Serve with a lemon wedge or hot sauce if desired

In a large saucepan cook the green onions, celery, parsnips, butter, thyme and salt over medium heat for 6-8 minutes, if needed add a few tablespoons water to keep the vegetables from drying out. Add the flour and stir well to coat the vegetables. Add water, to just barely cover the vegetables, about 2 cups and bring to a boil and let simmer for 15-20 minutes until the celery and parsnips are soft. Remove from the heat and blend with an immersion blender. Stir in the half and half, taste for salt, pepper and eat. This is great reheated the next day.

Metaphors of Soil and Soul…by Cindi J. Martin, LCSW

Today my computer crashed just as I was finishing this section of our newsletter. It is evening now and I just finished talking to my technical support person, Dillon Cain. Despite his expert advice, I was unable to retrieve the document. I am very tempted to leave the section blank for tomorrow. But it occurs to me that this breakdown of my computer is an opportunity for the breakthrough I wrote about in my first draft. It has become a living metaphor. My computer crash is a sign that I need to take my computer in for some maintenance. Will I make an appointment? Or will I opt for a quick fix, do an update, restart my computer and hope for the best? It is easy to do the same thing in our garden. In particular, it is easy to take our irrigation system for granted and not plan for regular maintenance. How often do we treat our hearts, minds, souls and bodies like that? They work hard for us and we press them yet harder. We often treat our own spiritual, emotional, interpersonal, and physical aches and pains as a nuisance to be endured. Only when there is a breakdown – a meltdown or a crash -- do we really stop to assess what might be happening or ask for professional assistance. Yet, emotional pain is to the soul what physical pain is to the body. Rather than a nuisance, pain is a faithful warning system that an adjustment is needed. Just as the GFI trips an outlet in a house electrical system when it is overloaded, so God has created humans with emotional and physical pain that trips us and alerts us to a potential problem. Experiencing feelings of depression, anger, and anxiety can feel like a breakdown but when welcomed rather than avoided, they can become an avenue for early intervention that prevents an even more serious problem. I had the opportunity to put all of this in practice this week as both computers and irrigation systems broke down. I even had to listen to my internal irritation and ask God what the irritation was teaching me about my internal system. I realized that I see maintenance as an obstacle to my “To Do List” rather than an integral part of maintaining optimal health and well-being. If I can begin to welcome and plan for regular maintenance, that will be a breakthrough indeed!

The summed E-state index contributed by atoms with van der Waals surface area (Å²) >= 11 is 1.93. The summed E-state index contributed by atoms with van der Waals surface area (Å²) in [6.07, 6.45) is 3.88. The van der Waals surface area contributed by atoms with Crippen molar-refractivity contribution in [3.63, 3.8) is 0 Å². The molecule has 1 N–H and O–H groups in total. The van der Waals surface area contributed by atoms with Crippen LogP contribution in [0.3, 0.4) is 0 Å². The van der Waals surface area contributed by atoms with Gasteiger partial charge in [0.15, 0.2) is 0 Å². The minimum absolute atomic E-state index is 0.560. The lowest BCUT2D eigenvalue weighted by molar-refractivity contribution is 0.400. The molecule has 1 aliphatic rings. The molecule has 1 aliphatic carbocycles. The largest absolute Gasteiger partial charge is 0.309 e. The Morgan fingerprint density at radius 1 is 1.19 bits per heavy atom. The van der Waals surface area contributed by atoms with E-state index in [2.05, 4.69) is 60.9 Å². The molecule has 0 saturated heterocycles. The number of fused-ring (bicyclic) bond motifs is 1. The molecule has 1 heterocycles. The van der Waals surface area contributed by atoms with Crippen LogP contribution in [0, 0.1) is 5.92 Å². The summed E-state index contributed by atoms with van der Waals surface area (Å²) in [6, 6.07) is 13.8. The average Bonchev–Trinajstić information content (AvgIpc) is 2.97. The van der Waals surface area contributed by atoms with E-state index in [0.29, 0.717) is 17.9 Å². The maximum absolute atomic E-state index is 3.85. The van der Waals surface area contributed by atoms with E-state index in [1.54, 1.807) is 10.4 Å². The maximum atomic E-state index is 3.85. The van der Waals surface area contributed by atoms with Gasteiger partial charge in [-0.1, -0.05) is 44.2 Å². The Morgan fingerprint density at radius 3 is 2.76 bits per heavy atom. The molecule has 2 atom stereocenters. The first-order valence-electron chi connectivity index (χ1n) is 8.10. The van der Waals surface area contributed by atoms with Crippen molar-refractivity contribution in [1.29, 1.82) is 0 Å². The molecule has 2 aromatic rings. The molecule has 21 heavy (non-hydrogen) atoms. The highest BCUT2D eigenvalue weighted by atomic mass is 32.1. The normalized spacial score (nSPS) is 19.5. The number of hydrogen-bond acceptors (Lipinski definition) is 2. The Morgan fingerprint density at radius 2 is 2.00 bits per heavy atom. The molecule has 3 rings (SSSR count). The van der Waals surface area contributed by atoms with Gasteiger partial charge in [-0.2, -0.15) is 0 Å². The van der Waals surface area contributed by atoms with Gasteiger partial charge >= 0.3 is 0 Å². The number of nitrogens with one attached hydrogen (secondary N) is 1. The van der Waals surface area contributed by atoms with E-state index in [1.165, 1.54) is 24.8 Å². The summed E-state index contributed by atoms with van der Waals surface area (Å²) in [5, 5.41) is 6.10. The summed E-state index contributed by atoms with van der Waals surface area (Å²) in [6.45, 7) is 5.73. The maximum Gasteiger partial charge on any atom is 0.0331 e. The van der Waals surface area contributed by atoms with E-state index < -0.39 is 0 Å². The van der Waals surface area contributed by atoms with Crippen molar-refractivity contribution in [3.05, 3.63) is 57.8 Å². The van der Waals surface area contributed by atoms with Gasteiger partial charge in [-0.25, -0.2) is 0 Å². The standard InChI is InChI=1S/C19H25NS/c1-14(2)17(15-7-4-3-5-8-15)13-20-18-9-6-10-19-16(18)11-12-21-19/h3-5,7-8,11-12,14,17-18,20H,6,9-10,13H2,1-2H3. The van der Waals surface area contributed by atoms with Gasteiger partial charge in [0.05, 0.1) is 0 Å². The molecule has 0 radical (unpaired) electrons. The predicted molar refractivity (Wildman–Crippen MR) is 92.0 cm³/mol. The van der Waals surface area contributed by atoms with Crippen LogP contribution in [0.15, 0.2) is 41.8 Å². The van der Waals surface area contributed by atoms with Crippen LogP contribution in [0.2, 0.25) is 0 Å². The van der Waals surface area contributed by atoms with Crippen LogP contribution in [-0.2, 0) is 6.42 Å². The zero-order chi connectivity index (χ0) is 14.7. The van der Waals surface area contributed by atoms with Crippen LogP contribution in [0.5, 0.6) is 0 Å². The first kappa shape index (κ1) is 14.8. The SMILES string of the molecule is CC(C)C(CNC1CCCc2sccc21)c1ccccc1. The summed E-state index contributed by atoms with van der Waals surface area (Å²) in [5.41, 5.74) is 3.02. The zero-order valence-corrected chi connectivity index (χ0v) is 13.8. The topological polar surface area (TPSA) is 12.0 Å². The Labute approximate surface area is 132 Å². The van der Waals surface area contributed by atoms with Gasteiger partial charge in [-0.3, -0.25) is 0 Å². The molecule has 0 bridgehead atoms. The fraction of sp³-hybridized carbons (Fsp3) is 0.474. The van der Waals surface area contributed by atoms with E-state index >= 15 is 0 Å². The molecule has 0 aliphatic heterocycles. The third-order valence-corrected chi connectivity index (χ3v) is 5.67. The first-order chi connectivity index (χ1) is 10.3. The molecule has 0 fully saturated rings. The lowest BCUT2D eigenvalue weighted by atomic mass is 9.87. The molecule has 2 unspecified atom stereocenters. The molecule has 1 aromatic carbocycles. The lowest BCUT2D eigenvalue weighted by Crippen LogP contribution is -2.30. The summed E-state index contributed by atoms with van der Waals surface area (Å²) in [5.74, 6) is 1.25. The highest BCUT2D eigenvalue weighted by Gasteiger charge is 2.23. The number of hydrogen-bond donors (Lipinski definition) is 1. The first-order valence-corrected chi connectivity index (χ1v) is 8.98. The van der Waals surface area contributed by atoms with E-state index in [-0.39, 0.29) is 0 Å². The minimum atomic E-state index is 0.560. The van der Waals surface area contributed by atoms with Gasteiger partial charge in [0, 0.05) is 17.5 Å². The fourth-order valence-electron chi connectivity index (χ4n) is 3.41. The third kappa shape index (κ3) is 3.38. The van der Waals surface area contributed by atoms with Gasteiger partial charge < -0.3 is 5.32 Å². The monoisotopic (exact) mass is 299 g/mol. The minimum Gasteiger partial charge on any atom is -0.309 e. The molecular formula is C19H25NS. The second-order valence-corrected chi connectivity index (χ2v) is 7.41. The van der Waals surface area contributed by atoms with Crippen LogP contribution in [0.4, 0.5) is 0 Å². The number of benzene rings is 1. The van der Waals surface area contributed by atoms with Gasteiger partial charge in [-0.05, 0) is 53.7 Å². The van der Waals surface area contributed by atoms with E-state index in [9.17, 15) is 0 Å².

Categories
Featured
Archive

Wellspring Charitable Gardens

Oakdale, CA 95361, USA

209-607-1887

©2017 by Wellspring Charitable Gardens, a micro enterprise project of Wellspring Counseling Ministries, a Program of United Charitable, a 501(c)(3) organization.